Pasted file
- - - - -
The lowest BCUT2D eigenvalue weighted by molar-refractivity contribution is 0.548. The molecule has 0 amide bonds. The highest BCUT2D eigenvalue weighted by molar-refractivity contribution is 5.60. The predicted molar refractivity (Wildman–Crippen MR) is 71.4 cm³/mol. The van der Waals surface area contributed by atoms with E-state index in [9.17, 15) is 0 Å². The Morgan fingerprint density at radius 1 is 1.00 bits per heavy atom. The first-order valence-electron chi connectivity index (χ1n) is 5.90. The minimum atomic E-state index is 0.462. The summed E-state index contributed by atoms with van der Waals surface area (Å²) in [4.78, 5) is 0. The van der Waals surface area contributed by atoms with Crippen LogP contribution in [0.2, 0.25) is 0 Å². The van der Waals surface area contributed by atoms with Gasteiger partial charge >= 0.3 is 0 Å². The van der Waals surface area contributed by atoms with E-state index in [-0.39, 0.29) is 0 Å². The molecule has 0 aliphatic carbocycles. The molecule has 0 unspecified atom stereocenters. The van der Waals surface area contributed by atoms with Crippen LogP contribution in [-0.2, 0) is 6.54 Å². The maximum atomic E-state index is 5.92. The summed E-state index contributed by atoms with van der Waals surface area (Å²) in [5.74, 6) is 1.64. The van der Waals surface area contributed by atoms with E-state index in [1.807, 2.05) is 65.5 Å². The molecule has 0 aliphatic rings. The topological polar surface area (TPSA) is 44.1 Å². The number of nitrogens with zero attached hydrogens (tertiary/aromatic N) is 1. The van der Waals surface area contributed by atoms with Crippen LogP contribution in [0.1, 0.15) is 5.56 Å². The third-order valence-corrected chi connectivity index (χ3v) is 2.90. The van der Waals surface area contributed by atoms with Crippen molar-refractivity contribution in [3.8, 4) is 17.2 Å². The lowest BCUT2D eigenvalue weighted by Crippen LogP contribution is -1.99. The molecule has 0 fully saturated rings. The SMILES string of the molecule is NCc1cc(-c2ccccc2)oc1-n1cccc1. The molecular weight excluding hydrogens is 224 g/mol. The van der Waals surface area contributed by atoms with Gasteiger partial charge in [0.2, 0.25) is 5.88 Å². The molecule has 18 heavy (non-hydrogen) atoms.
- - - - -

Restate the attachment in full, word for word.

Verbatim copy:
The lowest BCUT2D eigenvalue weighted by molar-refractivity contribution is 0.548. The molecule has 0 amide bonds. The highest BCUT2D eigenvalue weighted by molar-refractivity contribution is 5.60. The predicted molar refractivity (Wildman–Crippen MR) is 71.4 cm³/mol. The van der Waals surface area contributed by atoms with E-state index in [9.17, 15) is 0 Å². The Morgan fingerprint density at radius 1 is 1.00 bits per heavy atom. The first-order valence-electron chi connectivity index (χ1n) is 5.90. The minimum atomic E-state index is 0.462. The summed E-state index contributed by atoms with van der Waals surface area (Å²) in [4.78, 5) is 0. The van der Waals surface area contributed by atoms with Crippen LogP contribution in [0.2, 0.25) is 0 Å². The van der Waals surface area contributed by atoms with Gasteiger partial charge >= 0.3 is 0 Å². The van der Waals surface area contributed by atoms with E-state index in [-0.39, 0.29) is 0 Å². The molecule has 0 aliphatic carbocycles. The molecule has 0 unspecified atom stereocenters. The van der Waals surface area contributed by atoms with Crippen LogP contribution in [-0.2, 0) is 6.54 Å². The maximum atomic E-state index is 5.92. The summed E-state index contributed by atoms with van der Waals surface area (Å²) in [5.74, 6) is 1.64. The van der Waals surface area contributed by atoms with E-state index in [1.807, 2.05) is 65.5 Å². The molecule has 0 aliphatic rings. The topological polar surface area (TPSA) is 44.1 Å². The number of nitrogens with zero attached hydrogens (tertiary/aromatic N) is 1. The van der Waals surface area contributed by atoms with Crippen LogP contribution in [0.1, 0.15) is 5.56 Å². The third-order valence-corrected chi connectivity index (χ3v) is 2.90. The van der Waals surface area contributed by atoms with Crippen molar-refractivity contribution in [3.8, 4) is 17.2 Å². The lowest BCUT2D eigenvalue weighted by Crippen LogP contribution is -1.99. The molecule has 0 fully saturated rings. The SMILES string of the molecule is NCc1cc(-c2ccccc2)oc1-n1cccc1. The molecular weight excluding hydrogens is 224 g/mol. The van der Waals surface area contributed by atoms with Gasteiger partial charge in [0.2, 0.25) is 5.88 Å². The molecule has 18 heavy (non-hydrogen) atoms.